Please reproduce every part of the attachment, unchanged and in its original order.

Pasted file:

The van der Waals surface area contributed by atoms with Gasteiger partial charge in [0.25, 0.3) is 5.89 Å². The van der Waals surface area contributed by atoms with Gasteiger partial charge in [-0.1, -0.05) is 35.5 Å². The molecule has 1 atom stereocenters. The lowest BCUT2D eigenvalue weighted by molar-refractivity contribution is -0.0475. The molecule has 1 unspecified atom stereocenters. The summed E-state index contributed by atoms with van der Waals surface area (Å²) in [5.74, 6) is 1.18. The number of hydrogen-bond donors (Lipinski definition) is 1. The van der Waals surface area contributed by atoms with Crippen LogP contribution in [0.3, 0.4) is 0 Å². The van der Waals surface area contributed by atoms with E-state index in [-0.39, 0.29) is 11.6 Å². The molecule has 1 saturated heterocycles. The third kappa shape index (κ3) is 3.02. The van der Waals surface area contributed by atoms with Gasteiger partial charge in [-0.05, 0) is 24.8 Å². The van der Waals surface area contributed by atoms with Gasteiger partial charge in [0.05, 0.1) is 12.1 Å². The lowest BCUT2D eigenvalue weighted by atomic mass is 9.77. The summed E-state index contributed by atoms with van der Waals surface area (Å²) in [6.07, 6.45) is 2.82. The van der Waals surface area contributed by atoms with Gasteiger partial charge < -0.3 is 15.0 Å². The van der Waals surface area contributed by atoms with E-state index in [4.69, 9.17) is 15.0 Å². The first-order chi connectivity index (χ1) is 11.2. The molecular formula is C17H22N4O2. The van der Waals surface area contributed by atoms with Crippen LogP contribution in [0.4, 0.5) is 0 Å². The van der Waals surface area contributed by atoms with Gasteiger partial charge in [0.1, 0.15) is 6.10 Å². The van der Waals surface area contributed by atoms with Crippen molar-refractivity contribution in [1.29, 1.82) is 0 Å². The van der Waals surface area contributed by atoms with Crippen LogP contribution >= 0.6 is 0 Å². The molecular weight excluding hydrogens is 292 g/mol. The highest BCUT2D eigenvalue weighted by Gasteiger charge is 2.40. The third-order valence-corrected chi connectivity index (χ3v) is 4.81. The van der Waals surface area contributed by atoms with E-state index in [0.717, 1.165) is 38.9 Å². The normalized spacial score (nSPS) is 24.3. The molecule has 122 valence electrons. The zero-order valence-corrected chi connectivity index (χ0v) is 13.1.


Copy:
The van der Waals surface area contributed by atoms with Gasteiger partial charge in [0.25, 0.3) is 5.89 Å². The van der Waals surface area contributed by atoms with Gasteiger partial charge in [-0.1, -0.05) is 35.5 Å². The molecule has 1 atom stereocenters. The lowest BCUT2D eigenvalue weighted by molar-refractivity contribution is -0.0475. The molecule has 1 unspecified atom stereocenters. The summed E-state index contributed by atoms with van der Waals surface area (Å²) in [5.74, 6) is 1.18. The number of hydrogen-bond donors (Lipinski definition) is 1. The van der Waals surface area contributed by atoms with Crippen LogP contribution in [0.3, 0.4) is 0 Å². The van der Waals surface area contributed by atoms with E-state index in [-0.39, 0.29) is 11.6 Å². The molecule has 1 saturated heterocycles. The third kappa shape index (κ3) is 3.02. The van der Waals surface area contributed by atoms with Gasteiger partial charge in [-0.05, 0) is 24.8 Å². The van der Waals surface area contributed by atoms with Gasteiger partial charge in [0.05, 0.1) is 12.1 Å². The lowest BCUT2D eigenvalue weighted by atomic mass is 9.77. The summed E-state index contributed by atoms with van der Waals surface area (Å²) in [6.07, 6.45) is 2.82. The van der Waals surface area contributed by atoms with Gasteiger partial charge < -0.3 is 15.0 Å². The van der Waals surface area contributed by atoms with E-state index in [4.69, 9.17) is 15.0 Å². The first-order chi connectivity index (χ1) is 11.2. The molecular formula is C17H22N4O2. The van der Waals surface area contributed by atoms with Crippen LogP contribution in [0.4, 0.5) is 0 Å². The van der Waals surface area contributed by atoms with Gasteiger partial charge in [0.1, 0.15) is 6.10 Å². The van der Waals surface area contributed by atoms with Crippen molar-refractivity contribution in [1.29, 1.82) is 0 Å². The van der Waals surface area contributed by atoms with Crippen LogP contribution >= 0.6 is 0 Å². The molecular weight excluding hydrogens is 292 g/mol. The highest BCUT2D eigenvalue weighted by Gasteiger charge is 2.40. The third-order valence-corrected chi connectivity index (χ3v) is 4.81. The van der Waals surface area contributed by atoms with E-state index in [0.717, 1.165) is 38.9 Å². The normalized spacial score (nSPS) is 24.3. The molecule has 122 valence electrons. The zero-order valence-corrected chi connectivity index (χ0v) is 13.1.